UK’s Royal Fleet Auxiliary ship Argus on March 25 departed the Falmouth dock after undergoing a year-long overhaul at A&P’s shipyard.
Prior to the overhaul, the 28,000-tonne support ship supported efforts to curb the spread of Ebola in West Africa.
During her 172 days in support of Operation Gritrock – the codename for the British military’s response to the disease’s outbreak in Sierra Leone – Argus served as the base for Merlin helicopters to ferry medicine, food and supplies around the country, both to our forces on the ground treating the local populace, and for people in isolated or cut-off communities.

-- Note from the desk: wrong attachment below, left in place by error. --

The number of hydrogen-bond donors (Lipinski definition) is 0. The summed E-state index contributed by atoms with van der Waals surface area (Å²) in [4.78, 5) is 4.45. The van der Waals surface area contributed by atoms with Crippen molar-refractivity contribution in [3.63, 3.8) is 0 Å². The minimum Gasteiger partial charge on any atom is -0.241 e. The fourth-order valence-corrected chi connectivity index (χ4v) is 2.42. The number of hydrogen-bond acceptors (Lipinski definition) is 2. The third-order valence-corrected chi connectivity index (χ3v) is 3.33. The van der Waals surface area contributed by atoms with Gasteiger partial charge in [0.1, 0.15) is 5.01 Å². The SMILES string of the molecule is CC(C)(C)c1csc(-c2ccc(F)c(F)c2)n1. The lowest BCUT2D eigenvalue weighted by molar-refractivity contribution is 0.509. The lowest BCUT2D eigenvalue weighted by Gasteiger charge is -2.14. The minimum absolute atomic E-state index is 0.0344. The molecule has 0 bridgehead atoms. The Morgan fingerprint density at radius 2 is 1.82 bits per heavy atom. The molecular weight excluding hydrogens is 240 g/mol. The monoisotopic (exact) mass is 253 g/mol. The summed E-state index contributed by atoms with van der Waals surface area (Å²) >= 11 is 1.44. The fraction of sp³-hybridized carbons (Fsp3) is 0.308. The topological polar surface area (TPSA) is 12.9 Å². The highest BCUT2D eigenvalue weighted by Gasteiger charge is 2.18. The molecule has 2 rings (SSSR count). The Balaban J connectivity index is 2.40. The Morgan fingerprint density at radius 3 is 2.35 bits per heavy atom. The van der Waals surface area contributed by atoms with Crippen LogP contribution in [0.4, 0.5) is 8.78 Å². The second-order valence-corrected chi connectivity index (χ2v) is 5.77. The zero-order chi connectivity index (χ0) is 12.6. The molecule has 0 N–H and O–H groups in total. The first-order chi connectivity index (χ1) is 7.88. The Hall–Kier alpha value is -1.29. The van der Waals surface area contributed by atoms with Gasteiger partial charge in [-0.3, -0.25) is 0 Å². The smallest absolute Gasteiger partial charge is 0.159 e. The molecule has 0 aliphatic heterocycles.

In addition, her medical facilities were available to treat any British personnel taken ill.
According to the Royal Navy, cases of Ebola in Sierra Leone dropped tenfold while Argus was deployed.
Capt David Eagles, RFA Argus’ Commanding Officer, said: “Argus was deployed for six months, during which time she was only alongside for 12 hours.”
“This remarkable endurance is testament to the high quality work carried out at A&P Falmouth in maintaining the Royal Navy’s primary casualty receiving facility.”
Before Argus left the jetty to begin trials A&P’s Steve Wheeler and Simon Timmins presented Capt Eagles with a print of the ship returning from her Ebola mission.